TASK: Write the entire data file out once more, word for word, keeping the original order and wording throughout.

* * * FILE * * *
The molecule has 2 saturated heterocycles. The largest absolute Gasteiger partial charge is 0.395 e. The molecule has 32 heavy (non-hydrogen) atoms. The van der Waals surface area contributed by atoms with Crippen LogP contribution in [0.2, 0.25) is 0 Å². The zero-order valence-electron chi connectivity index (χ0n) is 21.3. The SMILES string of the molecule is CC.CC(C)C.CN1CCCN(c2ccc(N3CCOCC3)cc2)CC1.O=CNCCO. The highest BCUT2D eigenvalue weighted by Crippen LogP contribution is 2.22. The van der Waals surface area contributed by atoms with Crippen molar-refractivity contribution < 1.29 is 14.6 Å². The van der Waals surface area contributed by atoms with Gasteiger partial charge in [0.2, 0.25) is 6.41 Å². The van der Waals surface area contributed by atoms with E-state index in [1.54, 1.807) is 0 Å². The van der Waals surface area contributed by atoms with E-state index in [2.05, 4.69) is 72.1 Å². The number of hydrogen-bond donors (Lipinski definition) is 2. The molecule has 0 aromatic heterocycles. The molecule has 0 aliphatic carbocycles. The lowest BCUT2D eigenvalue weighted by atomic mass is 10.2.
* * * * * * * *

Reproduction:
The molecule has 2 saturated heterocycles. The largest absolute Gasteiger partial charge is 0.395 e. The molecule has 32 heavy (non-hydrogen) atoms. The van der Waals surface area contributed by atoms with Crippen LogP contribution in [0.2, 0.25) is 0 Å². The zero-order valence-electron chi connectivity index (χ0n) is 21.3. The SMILES string of the molecule is CC.CC(C)C.CN1CCCN(c2ccc(N3CCOCC3)cc2)CC1.O=CNCCO. The highest BCUT2D eigenvalue weighted by Crippen LogP contribution is 2.22. The van der Waals surface area contributed by atoms with Crippen molar-refractivity contribution < 1.29 is 14.6 Å². The van der Waals surface area contributed by atoms with Gasteiger partial charge in [0.2, 0.25) is 6.41 Å². The van der Waals surface area contributed by atoms with E-state index in [1.54, 1.807) is 0 Å². The van der Waals surface area contributed by atoms with E-state index in [2.05, 4.69) is 72.1 Å². The number of hydrogen-bond donors (Lipinski definition) is 2. The molecule has 0 aromatic heterocycles. The molecule has 0 aliphatic carbocycles. The lowest BCUT2D eigenvalue weighted by atomic mass is 10.2.